Revised Delivery Criteria for the Messaging Module

We’ve made a slight change to the way messages are sent with the Messaging Module.

Previously the module always sent one copy per user per proposal. Unfortunately that could be confusing if an individual had more than one proposal because someone could receive multiple copies of the same message and not understand why.

The module continues to send one copy per user per proposal, but only if the message contains proposal-specific merge fields, like the proposal ID or title. That way, if someone receives multiple copies it should be clear which proposal each copy is for. If, however, the message does not contain proposal-specific merge fields, then the module sends just one copy per user, regardless of how many proposals that user is associated with.

To help understand the change, here is an example: Mary is associated with two proposals. In one she is a speaker and in the other she is both a speaker and the primary contact. You set up a message to go to all speakers and primary contacts for all proposals. If the message includes proposal-specific merge fields (e.g. the proposal title) Mary will receive two copies (one copy per proposal). Otherwise, she will receive just one copy.

screenshotWe’ve also made a slight change to the module’s interface (right). When you are editing a message, the module still provides a count of how many messages will be sent but now that number is an active link to a popup that displays the full list of recipients. (BTW, the screenshot shows 19 copies for 21 draft proposals because the message does not contain proposal-specific merge fields. That means only one message is sent per user, regardless of how many proposals each user created. In other words, 19 users created 21 proposals. If one or more proposal-specific merge fields were added to the message body, the number would increase to 21, or one copy per proposal.)

Pro tip: Always include proposal information (ID and/or title) in the message body. It really cuts down on confusion, especially when a recipient has more than one proposal in the system, which most do. Take for example someone with two proposals: one unsubmitted (draft) and the other submitted. If you were to send a message only to draft proposals but did not include proposal information in the message, the recipient would have no way of knowing which proposal the message was for and might think the proposal they submitted was not actually submitted.

New Feature: Messaging Module Draft Recipient List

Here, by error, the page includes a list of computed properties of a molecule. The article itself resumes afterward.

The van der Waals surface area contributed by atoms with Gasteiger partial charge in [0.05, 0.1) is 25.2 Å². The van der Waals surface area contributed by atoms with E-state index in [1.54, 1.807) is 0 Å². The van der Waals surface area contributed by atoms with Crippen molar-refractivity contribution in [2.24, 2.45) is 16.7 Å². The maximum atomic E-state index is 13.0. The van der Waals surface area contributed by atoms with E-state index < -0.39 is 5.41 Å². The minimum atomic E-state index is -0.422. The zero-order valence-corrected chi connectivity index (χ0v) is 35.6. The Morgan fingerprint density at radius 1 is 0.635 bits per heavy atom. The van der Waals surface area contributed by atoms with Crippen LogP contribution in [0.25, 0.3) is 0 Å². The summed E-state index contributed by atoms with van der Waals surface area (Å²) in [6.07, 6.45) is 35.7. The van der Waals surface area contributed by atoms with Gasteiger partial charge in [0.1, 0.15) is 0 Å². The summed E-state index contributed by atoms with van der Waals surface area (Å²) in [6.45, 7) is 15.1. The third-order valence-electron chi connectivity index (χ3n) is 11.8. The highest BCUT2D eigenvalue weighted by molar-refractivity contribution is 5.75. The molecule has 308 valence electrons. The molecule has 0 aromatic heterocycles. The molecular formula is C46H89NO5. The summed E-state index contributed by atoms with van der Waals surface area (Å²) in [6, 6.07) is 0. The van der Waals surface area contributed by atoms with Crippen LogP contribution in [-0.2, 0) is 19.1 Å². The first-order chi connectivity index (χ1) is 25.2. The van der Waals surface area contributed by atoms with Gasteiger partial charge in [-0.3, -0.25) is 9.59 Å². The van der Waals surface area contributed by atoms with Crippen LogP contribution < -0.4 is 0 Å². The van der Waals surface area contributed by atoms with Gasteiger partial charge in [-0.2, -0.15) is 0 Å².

The Messaging Module now includes a feature that allows call admins to view the list of recipients for a message before the message is sent!

screenshot of linkJust create your message like you always have. When you go to preview the message, you’ll see a link at the end of the "To" header (right) indicating how many messages will be sent. Click that link and a window will open with a list of the recipients and how many copies each will receive. (Recipients receive one copy per proposal, so someone with multiple proposals would receive more than one copy of the message.)

The link is also displayed for draft messages on the main Messaging Module page.

After a message has been sent, the link is replaced with a list of actual recipients and the delivery status for each one.

New Feature: Labels in the Messaging Module

Call admins can now use proposal labels when defining message recipients in the Messaging Module!

screenshot of labels option in Messaging ModuleWhen you create a message for proposals, you’ll notice the "To" section (right) now has a "Labels" option to the right of the status and recipients options. (Unlike the status and recipients options, the Labels option is optional and only displayed if your call actually has labels. Also, it’s only available for messages to proposals, not reviewers.)

To use the new labels option, just click it and select the label(s) you would like to include in your selection criteria. As before, the "Total emails to be sent" counter will immediately update to reflect the number of recipients that match your criteria.

If you select more than one label, it’s important to understand that a proposal will only be considered a match if the selected labels are a subset of the proposal’s labels. In other words, a proposal’s labels must contain all of the labels you provide. For example, if you want to send a message to all proposals labeled "a" and "b", a proposal labeled "a", "b", and "c" will be a match, but one labeled just "a" will not. Nor will one labeled "a" and "c".

As always, if you have any feedback—especially ideas for improvement—please don’t hesitate to let us know!

Tips for Integrating TikTok Into Your Conference or Event

What is TikTok?

TikTok logoIn 2014, a company called Musical.ly released an app designed to make it easy for anyone with a smartphone to upload short-looping videos of themselves lip-syncing songs. In 2018, Musical.ly merged with TikTok, another video-sharing service. Content generated with the app has quickly evolved beyond simple lip-sync videos to include just about any type of brief, viral content imaginable, including memes, pranks, and challenges. As of late 2019, the app has reportedly been downloaded 1.5 billion times and has an astounding 700 million active daily users.

From celebrities to college students, the platform has become a prime option for reaching new audiences and ensuring a brand is part of relevant trends and cultural movements. So if you want your conference or event to be at the forefront of social-media marketing and engagement, check out our tips for integrating TikTok.

Marketing Your Event